Hazing is particularly abhorrent because it precedes entry into a supposed enduring brotherhood. In the worst cases, the initiate is beaten literally to death, as, among others, Lenny Villa was, his killers driven by some murderous reason to inflict the most horrific punishment on someone they would subsequently, perversely, call “brod.”
You’d think young women, with their vaunted tender nature, would be above this barbaric ritual. But no. Hazing also happens in sororities whether in top-tier universities or diploma mills. The latest to be reported at the receiving end of violent behavior is a mayor’s daughter, a student at the Lyceum of the Philippines. After being threatened and intimidated into submitting to initiation, she was beaten and brutalized by her prospective “sisters”—and lived to tell the tale.
From accounts, the daughter of Mayor Eulalio Alilio of Lemery, Batangas, became interested in joining the Tau Gamma Sigma sorority after members talked up its supposed sense of community. But when later Larissa Colleen Alilio, 18, expressed second thoughts, the members threatened her life. Frightened, she agreed to go through the process and was taken to an abandoned house where some 40 sorority members assembled to give her hell. They hit her thighs repeatedly with a belt and a paddle, slapped her, pulled her hair, even poured melted wax on her back… Hours later, barely conscious, she was returned to her boarding house.
Alilio’s parents discovered what had happened only the next day. She was taken to hospital and charges—violation of Republic Act No. 8049 also known as the Anti-Hazing Law, as well as serious illegal detention—were subsequently brought against four sorority members identified only by their aliases. In a statement, Lyceum’s Office for External Affairs disclaimed knowledge of the hazing and said the university “does not tolerate or condone violence of any kind.”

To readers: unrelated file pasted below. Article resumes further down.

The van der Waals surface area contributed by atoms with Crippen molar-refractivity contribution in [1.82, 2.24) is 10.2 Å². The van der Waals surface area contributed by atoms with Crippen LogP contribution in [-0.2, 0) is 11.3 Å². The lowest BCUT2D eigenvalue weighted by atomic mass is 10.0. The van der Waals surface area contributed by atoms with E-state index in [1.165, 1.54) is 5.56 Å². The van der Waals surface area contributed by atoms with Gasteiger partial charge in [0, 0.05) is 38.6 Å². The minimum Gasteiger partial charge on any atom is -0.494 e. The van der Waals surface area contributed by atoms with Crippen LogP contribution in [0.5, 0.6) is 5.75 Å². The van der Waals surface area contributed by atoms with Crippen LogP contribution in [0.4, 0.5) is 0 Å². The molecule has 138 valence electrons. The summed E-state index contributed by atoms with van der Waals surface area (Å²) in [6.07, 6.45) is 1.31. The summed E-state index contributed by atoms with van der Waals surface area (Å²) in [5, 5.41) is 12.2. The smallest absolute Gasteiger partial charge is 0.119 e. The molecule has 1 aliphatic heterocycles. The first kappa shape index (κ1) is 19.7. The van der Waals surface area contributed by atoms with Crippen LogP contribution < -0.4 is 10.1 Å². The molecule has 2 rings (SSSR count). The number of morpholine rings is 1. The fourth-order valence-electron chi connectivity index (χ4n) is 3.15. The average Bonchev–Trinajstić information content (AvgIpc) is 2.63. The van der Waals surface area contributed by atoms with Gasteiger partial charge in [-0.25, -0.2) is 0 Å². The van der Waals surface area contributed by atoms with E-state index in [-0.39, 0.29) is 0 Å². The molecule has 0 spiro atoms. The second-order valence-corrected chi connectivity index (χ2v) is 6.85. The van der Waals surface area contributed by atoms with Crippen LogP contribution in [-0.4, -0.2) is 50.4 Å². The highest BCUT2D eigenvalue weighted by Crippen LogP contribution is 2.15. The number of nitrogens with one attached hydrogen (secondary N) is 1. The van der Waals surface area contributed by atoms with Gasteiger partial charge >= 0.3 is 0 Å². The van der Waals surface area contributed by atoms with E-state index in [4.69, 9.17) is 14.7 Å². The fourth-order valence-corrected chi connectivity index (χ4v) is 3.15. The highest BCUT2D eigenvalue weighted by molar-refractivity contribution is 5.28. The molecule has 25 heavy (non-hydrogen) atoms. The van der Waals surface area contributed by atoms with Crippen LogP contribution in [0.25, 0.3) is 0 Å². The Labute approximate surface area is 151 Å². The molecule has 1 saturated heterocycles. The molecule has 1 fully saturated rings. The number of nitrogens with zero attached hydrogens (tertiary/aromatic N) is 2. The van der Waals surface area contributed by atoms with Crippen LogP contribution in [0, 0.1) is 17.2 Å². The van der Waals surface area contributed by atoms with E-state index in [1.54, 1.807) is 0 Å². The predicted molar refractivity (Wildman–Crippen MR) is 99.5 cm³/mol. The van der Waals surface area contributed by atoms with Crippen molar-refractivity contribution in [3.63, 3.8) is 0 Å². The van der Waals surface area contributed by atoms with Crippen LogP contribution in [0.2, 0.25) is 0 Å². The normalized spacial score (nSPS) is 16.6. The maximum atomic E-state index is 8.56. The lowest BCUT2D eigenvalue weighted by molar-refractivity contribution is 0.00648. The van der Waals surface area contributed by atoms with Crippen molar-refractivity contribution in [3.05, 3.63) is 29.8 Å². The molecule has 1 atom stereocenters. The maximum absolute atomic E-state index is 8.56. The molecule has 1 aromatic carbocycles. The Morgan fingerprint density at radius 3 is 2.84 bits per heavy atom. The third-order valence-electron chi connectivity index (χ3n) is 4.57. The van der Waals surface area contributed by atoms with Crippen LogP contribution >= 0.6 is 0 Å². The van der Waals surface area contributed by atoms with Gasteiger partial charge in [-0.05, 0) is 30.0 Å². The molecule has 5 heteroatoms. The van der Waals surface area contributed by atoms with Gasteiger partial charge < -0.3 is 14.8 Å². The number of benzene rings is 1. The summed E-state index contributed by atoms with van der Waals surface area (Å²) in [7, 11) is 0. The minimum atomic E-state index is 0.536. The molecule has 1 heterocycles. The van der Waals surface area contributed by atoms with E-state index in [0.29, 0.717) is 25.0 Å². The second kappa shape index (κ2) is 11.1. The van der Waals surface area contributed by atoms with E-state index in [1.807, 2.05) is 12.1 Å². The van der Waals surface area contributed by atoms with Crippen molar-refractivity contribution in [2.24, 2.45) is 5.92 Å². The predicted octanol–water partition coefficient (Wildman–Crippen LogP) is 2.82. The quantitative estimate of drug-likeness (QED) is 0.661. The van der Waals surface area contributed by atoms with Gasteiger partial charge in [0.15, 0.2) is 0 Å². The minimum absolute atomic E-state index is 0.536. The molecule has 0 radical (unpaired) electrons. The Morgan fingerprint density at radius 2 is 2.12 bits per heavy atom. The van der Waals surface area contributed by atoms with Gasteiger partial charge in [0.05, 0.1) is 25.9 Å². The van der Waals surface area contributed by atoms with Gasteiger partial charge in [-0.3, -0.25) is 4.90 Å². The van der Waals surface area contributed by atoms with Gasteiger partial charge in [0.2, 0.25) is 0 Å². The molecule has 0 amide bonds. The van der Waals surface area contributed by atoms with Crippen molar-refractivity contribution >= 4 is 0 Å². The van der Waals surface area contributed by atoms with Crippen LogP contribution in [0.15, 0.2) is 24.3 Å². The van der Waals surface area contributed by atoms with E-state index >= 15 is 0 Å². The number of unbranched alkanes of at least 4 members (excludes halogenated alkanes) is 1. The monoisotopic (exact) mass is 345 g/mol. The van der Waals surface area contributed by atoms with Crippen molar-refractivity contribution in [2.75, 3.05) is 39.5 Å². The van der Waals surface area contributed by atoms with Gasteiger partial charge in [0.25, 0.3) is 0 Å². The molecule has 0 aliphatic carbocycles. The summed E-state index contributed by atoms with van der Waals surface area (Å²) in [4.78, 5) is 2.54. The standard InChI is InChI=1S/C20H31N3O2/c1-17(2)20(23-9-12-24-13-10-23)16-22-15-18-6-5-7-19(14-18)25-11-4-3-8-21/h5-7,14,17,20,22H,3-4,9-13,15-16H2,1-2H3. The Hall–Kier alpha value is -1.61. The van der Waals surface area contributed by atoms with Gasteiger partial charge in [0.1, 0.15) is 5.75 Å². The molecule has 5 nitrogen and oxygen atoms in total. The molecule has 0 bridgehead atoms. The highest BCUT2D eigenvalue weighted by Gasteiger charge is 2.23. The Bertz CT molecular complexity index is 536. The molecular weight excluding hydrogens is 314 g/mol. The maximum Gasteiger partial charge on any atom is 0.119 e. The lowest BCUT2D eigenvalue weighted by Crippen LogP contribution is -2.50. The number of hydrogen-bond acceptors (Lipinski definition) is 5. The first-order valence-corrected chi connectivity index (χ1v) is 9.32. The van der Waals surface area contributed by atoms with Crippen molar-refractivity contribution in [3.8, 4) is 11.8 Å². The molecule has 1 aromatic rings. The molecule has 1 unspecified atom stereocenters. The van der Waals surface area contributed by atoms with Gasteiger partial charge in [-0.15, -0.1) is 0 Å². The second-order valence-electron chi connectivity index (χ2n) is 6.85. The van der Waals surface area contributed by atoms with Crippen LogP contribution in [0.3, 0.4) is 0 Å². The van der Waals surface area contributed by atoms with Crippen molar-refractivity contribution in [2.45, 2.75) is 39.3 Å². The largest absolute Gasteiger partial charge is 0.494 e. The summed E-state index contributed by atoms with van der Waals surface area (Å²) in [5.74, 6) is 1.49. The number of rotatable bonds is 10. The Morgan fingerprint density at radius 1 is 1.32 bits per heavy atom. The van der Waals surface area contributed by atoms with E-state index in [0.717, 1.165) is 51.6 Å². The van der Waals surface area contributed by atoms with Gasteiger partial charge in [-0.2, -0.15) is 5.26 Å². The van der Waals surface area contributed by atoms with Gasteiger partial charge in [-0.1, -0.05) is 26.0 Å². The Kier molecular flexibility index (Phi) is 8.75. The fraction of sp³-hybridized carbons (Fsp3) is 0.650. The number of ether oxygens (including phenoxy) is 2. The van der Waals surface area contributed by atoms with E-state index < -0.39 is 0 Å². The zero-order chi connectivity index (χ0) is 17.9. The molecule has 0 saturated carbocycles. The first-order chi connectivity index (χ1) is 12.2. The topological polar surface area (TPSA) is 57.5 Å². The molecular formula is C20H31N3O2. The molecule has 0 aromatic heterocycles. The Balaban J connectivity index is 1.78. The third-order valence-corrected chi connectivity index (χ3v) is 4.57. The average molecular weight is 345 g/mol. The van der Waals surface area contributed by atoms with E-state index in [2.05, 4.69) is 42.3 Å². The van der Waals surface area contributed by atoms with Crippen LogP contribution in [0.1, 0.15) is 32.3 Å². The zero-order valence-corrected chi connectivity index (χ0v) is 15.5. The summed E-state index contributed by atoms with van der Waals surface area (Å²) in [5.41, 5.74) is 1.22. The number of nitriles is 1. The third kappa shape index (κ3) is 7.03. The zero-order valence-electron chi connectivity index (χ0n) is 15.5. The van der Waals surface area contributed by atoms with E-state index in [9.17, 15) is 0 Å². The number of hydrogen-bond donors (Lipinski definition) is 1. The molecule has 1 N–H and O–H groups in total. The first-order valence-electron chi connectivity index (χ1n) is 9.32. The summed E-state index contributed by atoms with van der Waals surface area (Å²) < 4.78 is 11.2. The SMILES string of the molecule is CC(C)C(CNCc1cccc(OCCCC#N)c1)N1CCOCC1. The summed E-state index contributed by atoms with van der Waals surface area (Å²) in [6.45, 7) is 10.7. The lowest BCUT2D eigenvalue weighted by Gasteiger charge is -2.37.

The death in 1991 of Ateneo Law School freshman Lenny Villa at the hands of members of the Aquila Legis fraternity resulted in two frat members convicted of homicide and a third of reckless imprudence resulting in homicide. But the Court of Appeals subsequently dismissed the cases, freeing all three. It is uncertain if they sleep easy.
RA 8049 was enacted in 1995, but hazing has continued to claim lives. Marc Andre Marcos. Nor Silongan. Noel Borja. Menardo Clamucha. EJ Karl Intia. Chester Paulo Abracias. Initiates die even as nameless others survive the secret beating and abuse.
Why are universities and colleges unable to stop this brutal practice, and why does it seem to be getting worse, with copycat hazing now de rigueur in even the most innocuous organizations? The prevailing culture of violence appears to encourage it, and the fact that prominent members of society, its very movers and shakers, are members of these elite clubs seems to discourage its extinction.
It is not enough for school authorities to wring their hands and declare that hazing is not an activity sponsored by their institutions. Hazing has festered in the halls of academe this long due to a kind of malign neglect—and, truth be told, de campanilla lawyers. It’s time for schools to take a strong, unambiguous position against hazing in whatever way or form. The law’s definition of hazing is clear: “an initiation rite or practice as a prerequisite for admission into membership in a fraternity, sorority or organization by placing the recruit, neophyte or applicant in some embarrassing or humiliating situations such as forcing him to do menial, silly, foolish and other similar tasks or activities or otherwise subjecting him to physical or psychological suffering or injury.”
There is no justification for this twisted ritual to remain in practice. The Alilios and other aggrieved families should pursue their respective cases—although the exceedingly slow grind of the wheels of justice in these parts bestows on that statement an ironic, even insulting, ring—just as all authorities should enforce the law against those who would abuse those who simply want to belong.
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